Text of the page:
Considering the community they provide and the devotion they inspire, sports serve religious functions, Andrew Cooper writes for Tricycle. “Sports satisfy our deep hunger to connect with a realm of mythic meaning, to see the transpersonal forces that work within and upon human nature enacted in dramatic form, and to experience the social cohesion that these forms make possible,” Cooper writes.
For players, a form of spirituality is often experienced in the idea of the “zone,” according to Cooper. Players and announcers speak of a game-time “zone” mindset, where a player is able to forget himself and his surroundings and play almost unconsciously. Cooper writes that this experience is similar, though not the same, as the Buddhist idea of enlightenment. He writes, “a Zen perspective on the relationship between practice and enlightenment may help clarify structural issues in the relationship between self-effort and self-transcendence in sport.”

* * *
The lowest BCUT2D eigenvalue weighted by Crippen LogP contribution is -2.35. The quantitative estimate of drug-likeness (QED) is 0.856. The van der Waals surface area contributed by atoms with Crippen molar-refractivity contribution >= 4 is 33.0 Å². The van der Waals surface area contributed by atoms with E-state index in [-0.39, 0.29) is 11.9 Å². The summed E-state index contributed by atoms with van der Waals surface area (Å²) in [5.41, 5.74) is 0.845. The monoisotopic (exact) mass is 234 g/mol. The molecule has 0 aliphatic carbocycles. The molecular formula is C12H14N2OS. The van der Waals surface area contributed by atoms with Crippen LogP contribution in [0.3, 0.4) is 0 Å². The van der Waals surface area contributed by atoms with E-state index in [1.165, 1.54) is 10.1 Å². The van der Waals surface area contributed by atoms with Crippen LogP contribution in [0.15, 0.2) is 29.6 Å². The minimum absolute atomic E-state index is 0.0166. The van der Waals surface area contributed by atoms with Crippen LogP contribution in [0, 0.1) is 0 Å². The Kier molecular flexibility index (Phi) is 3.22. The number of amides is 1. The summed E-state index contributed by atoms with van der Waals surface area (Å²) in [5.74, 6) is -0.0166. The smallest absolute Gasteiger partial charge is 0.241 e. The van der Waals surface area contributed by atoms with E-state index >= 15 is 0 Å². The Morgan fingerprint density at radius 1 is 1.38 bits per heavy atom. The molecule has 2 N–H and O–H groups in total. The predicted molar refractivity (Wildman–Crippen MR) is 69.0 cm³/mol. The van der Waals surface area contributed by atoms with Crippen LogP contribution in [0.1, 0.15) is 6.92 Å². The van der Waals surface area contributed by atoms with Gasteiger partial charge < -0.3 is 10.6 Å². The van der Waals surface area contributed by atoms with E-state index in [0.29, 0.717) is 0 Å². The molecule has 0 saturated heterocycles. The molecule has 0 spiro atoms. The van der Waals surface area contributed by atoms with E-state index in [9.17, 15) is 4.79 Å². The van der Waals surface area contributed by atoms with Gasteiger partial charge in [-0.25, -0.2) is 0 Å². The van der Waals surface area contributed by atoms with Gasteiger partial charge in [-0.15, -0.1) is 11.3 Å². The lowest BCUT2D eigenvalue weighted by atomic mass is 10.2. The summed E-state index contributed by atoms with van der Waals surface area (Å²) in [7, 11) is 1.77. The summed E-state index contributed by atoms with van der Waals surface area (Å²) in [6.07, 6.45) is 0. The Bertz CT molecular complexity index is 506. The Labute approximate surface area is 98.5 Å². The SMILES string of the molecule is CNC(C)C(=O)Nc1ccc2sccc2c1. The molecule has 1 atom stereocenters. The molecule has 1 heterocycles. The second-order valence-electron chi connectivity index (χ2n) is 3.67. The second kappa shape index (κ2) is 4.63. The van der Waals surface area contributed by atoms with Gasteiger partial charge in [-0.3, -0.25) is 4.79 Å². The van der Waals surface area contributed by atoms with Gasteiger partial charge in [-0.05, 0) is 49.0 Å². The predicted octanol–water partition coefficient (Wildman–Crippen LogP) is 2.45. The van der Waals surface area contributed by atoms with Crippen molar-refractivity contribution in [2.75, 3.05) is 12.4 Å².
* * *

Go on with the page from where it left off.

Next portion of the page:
Ten examples of the transcendence in sports can be found on BeliefNet, where the editors have compiled the top 10 “sports miracles.” The website compiled 10 feats of athleticism that they call miracles because of their improbability.
Taken to the extreme, the parallels between sports and religion quickly become absurd. The Onion ran an article with the headline, “God Wastes Miracle On Running Catch In Outfield.” Rather than bringing peace to the Middle East or helping victims of natural disasters, the God of the Onion opts instead to meddle in a baseball games. No word yet on who God supports in the current Major League Baseball playoffs, unfortunately.